The vast majority of animals on Earth are invertebrates, however they receive proportionately little conservation interest. One of the most diverse and imperilled animal groups is the mollusks, which hold the greatest number of recorded animal extinctions. A particularly pertinent threat to the persistence of mollusk species is the threat of invasive species. Many mollusks are highly susceptible to impacts of invasive species, whereas others have become notorious invasive pests. Arion vulgaris and A. flagellus are highly invasive terrestrial slugs, which have become major pests of agriculture and horticulture. The arrival of these highly fecund Spanish slugs coincides with declines in the native slug species A. ater and A. rufus. It is suggested that a key mechanism resulting in the displacement of native slugs is hybridization. Over time, successive hybridization and introgression could result in biotic homogenization of slug species, with eventual genetic assimilation and possible extinction of A. ater and A. rufus. The impacts of invasive arionids should be a major conservation concern. To mitigate the damage to agriculture, there is a pressing need to develop effective chemical or biological control agents against large arionids. In order to protect native biodiversity, management priorities should focus on biosecurity measures to prevent the spread of invasive slugs.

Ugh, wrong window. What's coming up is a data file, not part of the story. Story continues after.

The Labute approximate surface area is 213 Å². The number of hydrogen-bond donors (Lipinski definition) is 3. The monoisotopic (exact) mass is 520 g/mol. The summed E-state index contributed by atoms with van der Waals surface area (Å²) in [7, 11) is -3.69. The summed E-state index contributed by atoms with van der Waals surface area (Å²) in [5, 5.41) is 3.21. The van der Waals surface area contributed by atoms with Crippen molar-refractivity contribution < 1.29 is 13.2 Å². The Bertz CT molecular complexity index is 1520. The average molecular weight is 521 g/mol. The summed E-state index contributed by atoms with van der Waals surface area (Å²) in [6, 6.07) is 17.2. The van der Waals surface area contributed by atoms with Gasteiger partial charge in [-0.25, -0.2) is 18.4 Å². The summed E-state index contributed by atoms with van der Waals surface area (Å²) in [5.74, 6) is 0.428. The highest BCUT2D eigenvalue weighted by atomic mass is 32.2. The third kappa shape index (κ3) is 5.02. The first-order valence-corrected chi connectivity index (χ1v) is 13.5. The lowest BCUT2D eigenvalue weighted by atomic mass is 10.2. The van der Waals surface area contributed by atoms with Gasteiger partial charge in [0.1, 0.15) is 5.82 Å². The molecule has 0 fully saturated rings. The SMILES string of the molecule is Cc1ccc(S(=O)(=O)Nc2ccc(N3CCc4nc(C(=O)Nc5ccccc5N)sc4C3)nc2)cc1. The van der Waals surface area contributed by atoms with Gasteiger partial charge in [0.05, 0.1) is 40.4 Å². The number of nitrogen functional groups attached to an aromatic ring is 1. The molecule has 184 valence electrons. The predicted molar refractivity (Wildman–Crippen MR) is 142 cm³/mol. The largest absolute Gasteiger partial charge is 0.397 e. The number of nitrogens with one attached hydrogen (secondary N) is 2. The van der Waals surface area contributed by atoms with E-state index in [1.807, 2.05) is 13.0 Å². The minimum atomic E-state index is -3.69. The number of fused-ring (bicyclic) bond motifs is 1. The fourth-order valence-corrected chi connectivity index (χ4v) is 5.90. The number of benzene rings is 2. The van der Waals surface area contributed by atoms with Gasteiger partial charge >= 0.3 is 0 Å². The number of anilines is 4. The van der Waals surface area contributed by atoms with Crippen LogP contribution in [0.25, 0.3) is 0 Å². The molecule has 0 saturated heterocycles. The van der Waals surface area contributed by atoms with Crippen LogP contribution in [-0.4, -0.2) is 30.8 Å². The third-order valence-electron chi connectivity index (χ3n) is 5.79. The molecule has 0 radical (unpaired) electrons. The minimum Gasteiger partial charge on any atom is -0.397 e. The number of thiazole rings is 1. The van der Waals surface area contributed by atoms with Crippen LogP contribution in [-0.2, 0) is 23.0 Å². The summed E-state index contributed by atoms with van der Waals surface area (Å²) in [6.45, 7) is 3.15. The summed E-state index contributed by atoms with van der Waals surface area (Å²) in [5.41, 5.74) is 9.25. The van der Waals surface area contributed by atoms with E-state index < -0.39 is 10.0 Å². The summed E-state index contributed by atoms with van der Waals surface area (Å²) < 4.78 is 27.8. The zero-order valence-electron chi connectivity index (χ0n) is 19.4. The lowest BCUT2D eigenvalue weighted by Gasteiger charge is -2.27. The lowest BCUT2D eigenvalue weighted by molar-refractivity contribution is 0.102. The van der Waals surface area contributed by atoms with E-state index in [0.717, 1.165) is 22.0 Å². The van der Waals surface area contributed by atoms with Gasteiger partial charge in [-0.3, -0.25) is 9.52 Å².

|Title of host publication||Reference Module in Earth Systems and Environmental Sciences|
|Number of pages||6|
|Publication status||Published - 2021|
- Biotic homogenization
- Crop pests
- Genetic replacement
- Invasive species